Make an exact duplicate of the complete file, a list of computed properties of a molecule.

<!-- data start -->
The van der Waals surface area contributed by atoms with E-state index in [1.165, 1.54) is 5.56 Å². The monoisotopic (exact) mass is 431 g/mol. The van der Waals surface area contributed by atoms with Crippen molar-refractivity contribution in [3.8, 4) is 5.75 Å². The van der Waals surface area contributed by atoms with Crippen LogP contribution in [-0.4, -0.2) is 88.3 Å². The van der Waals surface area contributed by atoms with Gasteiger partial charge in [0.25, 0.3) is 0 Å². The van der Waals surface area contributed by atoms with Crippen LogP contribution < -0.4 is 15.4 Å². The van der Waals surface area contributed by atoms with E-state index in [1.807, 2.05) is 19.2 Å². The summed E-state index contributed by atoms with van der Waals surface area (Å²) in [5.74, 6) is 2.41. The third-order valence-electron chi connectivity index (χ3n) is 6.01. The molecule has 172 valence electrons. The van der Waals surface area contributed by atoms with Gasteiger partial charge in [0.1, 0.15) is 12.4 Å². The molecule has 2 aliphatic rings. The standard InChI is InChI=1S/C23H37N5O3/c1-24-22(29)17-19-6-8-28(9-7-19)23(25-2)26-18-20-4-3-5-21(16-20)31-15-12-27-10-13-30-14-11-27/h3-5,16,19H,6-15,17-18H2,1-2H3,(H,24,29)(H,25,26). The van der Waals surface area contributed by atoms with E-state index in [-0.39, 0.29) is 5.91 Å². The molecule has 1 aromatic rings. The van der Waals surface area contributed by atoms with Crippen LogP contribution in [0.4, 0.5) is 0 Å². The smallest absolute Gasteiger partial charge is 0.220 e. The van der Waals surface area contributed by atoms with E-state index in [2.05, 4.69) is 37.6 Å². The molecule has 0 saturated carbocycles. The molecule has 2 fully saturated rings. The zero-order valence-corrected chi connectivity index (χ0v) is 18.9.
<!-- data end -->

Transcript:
The van der Waals surface area contributed by atoms with E-state index in [1.165, 1.54) is 5.56 Å². The monoisotopic (exact) mass is 431 g/mol. The van der Waals surface area contributed by atoms with Crippen molar-refractivity contribution in [3.8, 4) is 5.75 Å². The van der Waals surface area contributed by atoms with Crippen LogP contribution in [-0.4, -0.2) is 88.3 Å². The van der Waals surface area contributed by atoms with Gasteiger partial charge in [0.25, 0.3) is 0 Å². The van der Waals surface area contributed by atoms with Crippen LogP contribution < -0.4 is 15.4 Å². The van der Waals surface area contributed by atoms with E-state index in [1.807, 2.05) is 19.2 Å². The summed E-state index contributed by atoms with van der Waals surface area (Å²) in [5.74, 6) is 2.41. The third-order valence-electron chi connectivity index (χ3n) is 6.01. The molecule has 172 valence electrons. The van der Waals surface area contributed by atoms with Gasteiger partial charge in [0.1, 0.15) is 12.4 Å². The molecule has 2 aliphatic rings. The standard InChI is InChI=1S/C23H37N5O3/c1-24-22(29)17-19-6-8-28(9-7-19)23(25-2)26-18-20-4-3-5-21(16-20)31-15-12-27-10-13-30-14-11-27/h3-5,16,19H,6-15,17-18H2,1-2H3,(H,24,29)(H,25,26). The van der Waals surface area contributed by atoms with E-state index in [-0.39, 0.29) is 5.91 Å². The molecule has 1 aromatic rings. The van der Waals surface area contributed by atoms with Crippen LogP contribution in [0.4, 0.5) is 0 Å². The smallest absolute Gasteiger partial charge is 0.220 e. The van der Waals surface area contributed by atoms with E-state index in [2.05, 4.69) is 37.6 Å². The molecule has 0 saturated carbocycles. The molecule has 2 fully saturated rings. The zero-order valence-corrected chi connectivity index (χ0v) is 18.9.